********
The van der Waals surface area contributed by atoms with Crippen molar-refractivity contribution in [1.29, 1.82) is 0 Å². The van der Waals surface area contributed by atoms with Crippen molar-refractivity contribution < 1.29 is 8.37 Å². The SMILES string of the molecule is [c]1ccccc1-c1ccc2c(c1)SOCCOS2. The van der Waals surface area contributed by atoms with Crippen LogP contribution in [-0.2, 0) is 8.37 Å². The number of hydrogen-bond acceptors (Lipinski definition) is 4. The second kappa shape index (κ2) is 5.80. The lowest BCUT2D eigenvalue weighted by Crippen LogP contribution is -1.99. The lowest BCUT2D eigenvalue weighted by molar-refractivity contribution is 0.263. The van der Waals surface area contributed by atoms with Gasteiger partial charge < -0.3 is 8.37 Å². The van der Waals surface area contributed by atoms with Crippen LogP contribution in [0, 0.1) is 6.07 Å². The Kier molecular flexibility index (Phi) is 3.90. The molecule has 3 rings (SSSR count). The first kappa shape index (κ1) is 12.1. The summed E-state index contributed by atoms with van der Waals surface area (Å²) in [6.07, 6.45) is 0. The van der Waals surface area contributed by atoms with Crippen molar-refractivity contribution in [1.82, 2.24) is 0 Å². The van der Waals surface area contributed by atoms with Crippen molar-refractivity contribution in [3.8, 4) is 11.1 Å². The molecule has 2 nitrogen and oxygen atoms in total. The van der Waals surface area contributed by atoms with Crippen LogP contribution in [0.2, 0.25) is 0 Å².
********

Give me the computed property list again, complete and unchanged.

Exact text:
The van der Waals surface area contributed by atoms with Crippen molar-refractivity contribution in [1.29, 1.82) is 0 Å². The van der Waals surface area contributed by atoms with Crippen molar-refractivity contribution < 1.29 is 8.37 Å². The SMILES string of the molecule is [c]1ccccc1-c1ccc2c(c1)SOCCOS2. The van der Waals surface area contributed by atoms with Crippen LogP contribution in [-0.2, 0) is 8.37 Å². The number of hydrogen-bond acceptors (Lipinski definition) is 4. The second kappa shape index (κ2) is 5.80. The lowest BCUT2D eigenvalue weighted by Crippen LogP contribution is -1.99. The lowest BCUT2D eigenvalue weighted by molar-refractivity contribution is 0.263. The van der Waals surface area contributed by atoms with Gasteiger partial charge < -0.3 is 8.37 Å². The van der Waals surface area contributed by atoms with Crippen LogP contribution in [0, 0.1) is 6.07 Å². The Kier molecular flexibility index (Phi) is 3.90. The molecule has 3 rings (SSSR count). The first kappa shape index (κ1) is 12.1. The summed E-state index contributed by atoms with van der Waals surface area (Å²) in [6.07, 6.45) is 0. The van der Waals surface area contributed by atoms with Crippen molar-refractivity contribution in [1.82, 2.24) is 0 Å². The van der Waals surface area contributed by atoms with Crippen molar-refractivity contribution in [3.8, 4) is 11.1 Å². The molecule has 2 nitrogen and oxygen atoms in total. The van der Waals surface area contributed by atoms with Crippen LogP contribution in [0.2, 0.25) is 0 Å².